In this module, we will discuss how pollution impacts our health, and that of our community. We will think about air pollution, which can be exacerbated by global warming, water-based pollution, and the impact of plastic based waste on our ecosystems, as well as how plastic can actually affect our food chains.
Climate Change and Greenhouse Gases Climate change is caused by the release of greenhouse gases, such as carbon dioxide and methane, into the atmosphere, that is gases that come from sources such as the burning of fossil fuels including coal, oil and gas, industrial processes, and the decomposition of organic waste in our landfills, respectively. (NASA) These gases then get caught in the Earth’s atmosphere, trapping extra heat near the Earth's surface, causing global temperatures to rise (or global warming). NASA suggests that we can think of these heat-trapping gases as a blanket, wrapped around Earth. (NASA)
Resources: What is the Greenhouse Effect?
Ozone Ozone is a gas composed of three atoms of oxygen and occurs in the Earth's upper atmosphere, and at ground level. Ground-level ozone, is a harmful air pollutant, being a major component of smog. (EPA) According to the EPA, ozone is created by chemical reactions between oxides of nitrogen, and volatile organic compounds. This occurs when pollutants emitted by cars, power plants, chemical plants, and other sources chemically react, in the presence of sunlight. (EPA) As the temperatures rise, ground-level ozone also increases. Warmer temperatures lead to earlier and longer pollen, and allergy seasons, from an increase in frost-free days and earlier and longer flowering seasons. Higher temperatures also increase ozone production, which increases the impact of allergens. (Center for Climate Change and Health)
Water Pollution Water pollution occurs when substances such as plastic waste, oil spills, chemicals, nutrients, sewage, and other suspended matter, enter water bodies such as lakes, rivers, and our oceans. (WWF) Water pollutants can also enter the water supply through soil and from rain. Water pollution not only affects marine ecosystems, but the pollutants could potentially enter our households, and drinking water. (WWF)
Resource: What is Water Pollution?
According to the NRDC, point source pollution occurs when the pollution originates from one course including wastewater (also called effluent), discharged by a manufacturer, oil refinery, or wastewater treatment facility. (NRDC) Commercial, industrial, and agricultural activities can result in the release of metals, solvents, and toxic sludge into our water supply. (NRDC) While wastewater treatment facilities, try to reduce the amount of pollutants, a significant portion of wastewater flows back into the environment without being treated or reused. (NRDC)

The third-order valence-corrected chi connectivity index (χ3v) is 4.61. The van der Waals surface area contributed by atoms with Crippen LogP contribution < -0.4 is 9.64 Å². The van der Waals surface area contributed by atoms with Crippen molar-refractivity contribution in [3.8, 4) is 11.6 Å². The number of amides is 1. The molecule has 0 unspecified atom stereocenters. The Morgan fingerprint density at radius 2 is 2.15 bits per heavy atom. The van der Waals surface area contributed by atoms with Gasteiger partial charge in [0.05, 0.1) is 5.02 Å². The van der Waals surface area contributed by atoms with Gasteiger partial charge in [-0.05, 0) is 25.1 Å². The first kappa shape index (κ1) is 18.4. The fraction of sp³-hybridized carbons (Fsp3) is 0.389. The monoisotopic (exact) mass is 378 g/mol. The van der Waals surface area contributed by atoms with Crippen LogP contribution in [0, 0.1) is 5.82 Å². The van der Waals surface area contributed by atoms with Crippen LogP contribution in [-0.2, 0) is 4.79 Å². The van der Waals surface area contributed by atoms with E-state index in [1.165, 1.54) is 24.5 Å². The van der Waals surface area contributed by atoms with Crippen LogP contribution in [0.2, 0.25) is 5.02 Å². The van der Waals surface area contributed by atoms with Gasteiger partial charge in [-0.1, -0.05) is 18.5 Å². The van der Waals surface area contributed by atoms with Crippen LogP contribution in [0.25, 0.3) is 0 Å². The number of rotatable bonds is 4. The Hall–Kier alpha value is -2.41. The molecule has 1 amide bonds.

Plastic Pollution: A Global Challenge for All According to the National Geographic, plastic pollution has become a global challenge, particularly with the production of disposable plastic products. (National Geographic) In countries where garbage collection is ineffective, non-existent, or in countries with low recycling rates, plastic pollution is overwhelming and disheartening. Single-use plastics account for 40 percent of the plastic produced annually and only have a lifespan of mere minutes to hours. These plastics can remain in our environment for hundreds of years. (National Geographic)
Millions of animals are killed by plastics every year, from birds to fish, to other marine organisms. (National Geographic). We have all seen the pictures of animals that have become entangled in, and then strangled by plastics. A closer look shows that animals are also dying of starvation. Plastics have been found to have blocked digestive tracts, or punctured organs, that then cause death. In other cases, when an animal's stomach becomes so packed with plastic, this can reduce the urge to eat, leading then to starvation. (National Geographic)
Humans are also being impacted by microplastics and nanoplastics. Sunlight, wind, and water, can break down plastic waste into smaller particles. Humans can end up consuming them through eating food, drinking water, and even breathing them in from the air. (Guardian, 2020) Scientists are now trying to look at human organs and tissues, to see if and how much our lungs, livers, spleen and kidney tissue, have been exposed to microplastics. (Carrington, Guardian, 2020)
Assignment 7: Students will list, and assess the health problems associated with pollution across age groups, including children, adults, and older adults. The teacher will assign key geographic areas for analysis. The goal is to assess the specific pollution related challenges associated with each geographic area, and then retrieve population data, that is, numbers of people across each age group in the selected area. Using a map of the selected area, students can indicate the severity of health issues likely to affect the area given type of pollution, and population segment, creating essentially a heat map of the area. A heat map will enable students to represent their data as colours.